Phyllis Gobbell is the author of the Jordan Mayfair Mysteries, Pursuit in Provence, Secrets and Shamrocks, Treachery in Tuscany-which won the 2019 Silver Falchion Award for Best Cozy Mystery-and the newest, Notorious in Nashville, published by Encircle Publications in October 2023. She is also the co-author of two true-crime books based on high-profile murders in Nashville, Tennessee: An Unfinished Canvas with Michael Glasgow (Berkley, 2007, reprinted by Diversion, 2022), and Season of Darkness with Douglas Jones (Berkley, 2010). Gobbell was interviewed on Discovery ID's "Deadly Sins," discussing the murder case in An Unfinished Canvas. Her narrative, "Lost Innocence," was published in the anthology, Masters of True Crime (Prometheus, 2012). She has published and won awards for short stories and creative nonfiction, and has received Tennessee's Individual Artist Literary Award. Faculty Emeritus at Nashville State Community College, she taught composition, literature, and creative writing. Recently she has taught creative writing in Lipscomb University's Lifelong Learning Program and has worked as a writing coach. Look for Phyllis on Facebook and Instagram, and visit for the latest news.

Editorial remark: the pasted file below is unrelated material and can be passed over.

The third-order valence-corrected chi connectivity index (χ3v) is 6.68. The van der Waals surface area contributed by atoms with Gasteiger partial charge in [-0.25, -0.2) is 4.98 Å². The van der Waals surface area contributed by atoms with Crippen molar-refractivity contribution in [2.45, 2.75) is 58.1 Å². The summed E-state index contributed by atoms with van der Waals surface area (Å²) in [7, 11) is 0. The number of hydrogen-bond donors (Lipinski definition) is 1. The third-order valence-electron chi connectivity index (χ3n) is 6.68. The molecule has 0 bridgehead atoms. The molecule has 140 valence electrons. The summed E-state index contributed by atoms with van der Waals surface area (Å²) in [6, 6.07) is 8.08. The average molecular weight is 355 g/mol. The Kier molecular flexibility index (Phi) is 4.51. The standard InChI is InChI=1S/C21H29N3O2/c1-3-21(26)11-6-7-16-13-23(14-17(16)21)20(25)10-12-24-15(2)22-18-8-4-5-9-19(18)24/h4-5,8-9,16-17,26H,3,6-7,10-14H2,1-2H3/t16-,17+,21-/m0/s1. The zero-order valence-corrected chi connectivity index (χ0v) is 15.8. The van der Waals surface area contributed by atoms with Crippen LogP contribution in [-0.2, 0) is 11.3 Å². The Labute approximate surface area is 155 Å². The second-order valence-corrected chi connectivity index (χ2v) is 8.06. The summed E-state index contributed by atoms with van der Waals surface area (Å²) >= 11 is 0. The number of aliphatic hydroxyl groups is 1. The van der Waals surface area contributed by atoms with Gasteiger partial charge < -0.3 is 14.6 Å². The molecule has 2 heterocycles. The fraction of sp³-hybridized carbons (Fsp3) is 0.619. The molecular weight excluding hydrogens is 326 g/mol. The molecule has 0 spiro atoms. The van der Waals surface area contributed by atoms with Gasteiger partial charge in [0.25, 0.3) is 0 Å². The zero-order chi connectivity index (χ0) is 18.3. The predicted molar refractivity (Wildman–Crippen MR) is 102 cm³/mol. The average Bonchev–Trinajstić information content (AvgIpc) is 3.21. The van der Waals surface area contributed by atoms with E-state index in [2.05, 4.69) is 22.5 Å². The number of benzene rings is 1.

Read an Excerpt


Sunday morning, my first glimpse of Florence since I was twenty-one. Sunday morning in the spacious piazza, quiet, except for the chime of church bells from an ancient bell tower. My jet-lagged brain tried to take in everything, all at once. No sign to identify the Convento di Santa Francesca Firenze, but the GPS on our rental car had directed us to the imposing fifteenth-century convent. A white Alfa Romeo with a blue stripe and the words "Polizia Municipale" along the side pulled away from the curb as we took our luggage from the trunk of our Fiat. A waif-like teenager standing some distance away waited until the police car had departed before she came closer to us.